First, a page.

COVID-19 forces about 60% to stay home next week


Image used with permission from Prachati.

Nearly eight months after the start of the coronavirus pandemic and the shuttering of classrooms, the Fullerton Joint Union High School District will reopen on Nov. 2.

Yeihn Lee, Staff Reporter

When Sunny Hills moved to a distance learning form of education in March, Fullerton only had six positive coronavirus cases, according to the Orange County Health Care Agency [OCHCA]. 

When the 2020-2021 school year started Aug. 11, that number increased to 2,100.

As the Fullerton Joint Union High School District [FJUHSD] transitions Nov. 2 to a hybrid model of learning, COVID-19 positive cases have yet to decline. As of Oct. 30, the city has a reported 2,879 positive cases and 97 deaths, according to the OCHCA.

Those statistics are the main reason nearly 60% of Sunny Hills students — 1,401 of 2,395 total enrolled — with their parents’ approval have opted to stay home instead of returning to campus next week.

(For hybrid learning, the FJUHSD has created two groups, also known as “cohorts,” with “Cohort A” coming to campus for classroom instruction on Mondays and Thursdays and “Cohort B” attending classes Tuesdays and Fridays. The last group, “Cohort C,” stays home for instruction as in the past with distance learning but will have the same teachers as students in the other cohorts. Everyone stays home for distance learning on Wednesdays. Students through their parents can switch from Cohort A/B to C or vice versa at any time.)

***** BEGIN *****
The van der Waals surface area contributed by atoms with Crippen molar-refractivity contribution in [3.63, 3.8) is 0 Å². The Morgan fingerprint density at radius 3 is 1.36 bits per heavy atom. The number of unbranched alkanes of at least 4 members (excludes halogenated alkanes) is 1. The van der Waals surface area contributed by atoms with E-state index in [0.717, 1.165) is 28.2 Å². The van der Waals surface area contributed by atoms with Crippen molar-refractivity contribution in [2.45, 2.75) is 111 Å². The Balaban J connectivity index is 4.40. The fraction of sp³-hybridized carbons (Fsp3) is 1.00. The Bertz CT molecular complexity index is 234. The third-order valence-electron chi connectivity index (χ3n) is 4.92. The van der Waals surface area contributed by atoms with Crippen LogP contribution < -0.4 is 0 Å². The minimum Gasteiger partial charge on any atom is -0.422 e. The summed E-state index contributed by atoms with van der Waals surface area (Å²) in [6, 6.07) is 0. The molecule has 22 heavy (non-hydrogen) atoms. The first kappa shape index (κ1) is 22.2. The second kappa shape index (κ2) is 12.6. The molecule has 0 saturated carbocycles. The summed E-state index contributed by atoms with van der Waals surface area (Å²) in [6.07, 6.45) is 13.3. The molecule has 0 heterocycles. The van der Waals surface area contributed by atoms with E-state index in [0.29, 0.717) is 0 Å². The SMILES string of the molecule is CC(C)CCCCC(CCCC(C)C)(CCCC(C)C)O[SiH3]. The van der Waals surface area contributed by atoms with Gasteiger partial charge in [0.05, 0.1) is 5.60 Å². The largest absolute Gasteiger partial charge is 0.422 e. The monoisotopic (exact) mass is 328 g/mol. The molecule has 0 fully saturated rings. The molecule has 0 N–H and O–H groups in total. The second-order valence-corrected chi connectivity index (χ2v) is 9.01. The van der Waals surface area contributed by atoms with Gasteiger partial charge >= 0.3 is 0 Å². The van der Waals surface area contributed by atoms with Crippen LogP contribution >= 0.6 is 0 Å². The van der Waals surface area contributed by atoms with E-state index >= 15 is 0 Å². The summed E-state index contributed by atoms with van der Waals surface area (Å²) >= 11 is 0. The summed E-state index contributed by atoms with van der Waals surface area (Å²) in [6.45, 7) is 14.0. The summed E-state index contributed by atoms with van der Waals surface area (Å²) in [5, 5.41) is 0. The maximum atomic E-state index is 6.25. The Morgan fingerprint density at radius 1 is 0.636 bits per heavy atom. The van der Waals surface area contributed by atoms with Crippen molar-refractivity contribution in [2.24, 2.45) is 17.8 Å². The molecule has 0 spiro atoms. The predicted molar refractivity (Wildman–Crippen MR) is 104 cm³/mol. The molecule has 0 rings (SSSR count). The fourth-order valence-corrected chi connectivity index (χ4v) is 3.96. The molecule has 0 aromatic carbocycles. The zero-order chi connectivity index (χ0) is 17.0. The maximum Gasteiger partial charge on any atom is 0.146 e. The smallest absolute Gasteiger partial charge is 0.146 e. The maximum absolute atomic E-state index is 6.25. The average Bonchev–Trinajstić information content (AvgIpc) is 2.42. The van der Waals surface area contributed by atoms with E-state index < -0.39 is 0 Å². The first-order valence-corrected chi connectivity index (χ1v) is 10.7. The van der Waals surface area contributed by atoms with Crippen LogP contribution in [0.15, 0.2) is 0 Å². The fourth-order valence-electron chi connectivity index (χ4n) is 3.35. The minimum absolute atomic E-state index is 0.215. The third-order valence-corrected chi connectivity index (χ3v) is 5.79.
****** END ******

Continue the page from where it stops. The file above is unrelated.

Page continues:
“I originally chose [Cohort] A/B because I learn better in a classroom,” junior Brandon Parra said. “But I switched to [Cohort] C about two weeks into school because of the COVID-19 cases.”

Social science teacher Greg Abbott has also noticed a steady migration of students from Cohort A/B to C. As of Oct. 22 in his first period Advanced Placement U.S. History class, for example, Abbott said only eight students total are in either cohorts A or B, while the rest — 28 students — will continue with distance learning.

“We understand that there is still a lot of fear out there, so the fact that [district officials]  are giving parents and students the option [to stay home] is always a good idea,” he said. 

The fact that Orange County had reported its first case of a teenager dying from COVID-19 doesn’t help, either. According to an Orange County Register article, an Aug. 19 Health Care Agency news release stated a teenage girl under 18 died “with significant underlying medical conditions.” 

No other information was provided to the media.

“[The death] makes me want to be more cautious about going out and seeing people,” said sophomore Sydney Park, who asked her parents to switch her back to Cohort C about two weeks after school started. “At the time, I thought it was dying down a little bit so I thought it would be safe to go back, but after seeing other schools and other students’ experiences, it looks unsafe, and I would rather do school at home.”

No matter how many students end up showing up next week, principal Allen Whitten said students, parents and teachers should know that Sunny Hills will follow all COVID-19 health and safety guidelines.

“I believe our students are going to be great about staying safe, keeping their masks on, pre-screening before coming to school, using six feet of distancing at school and following all of our safety guidelines,” Whitten said.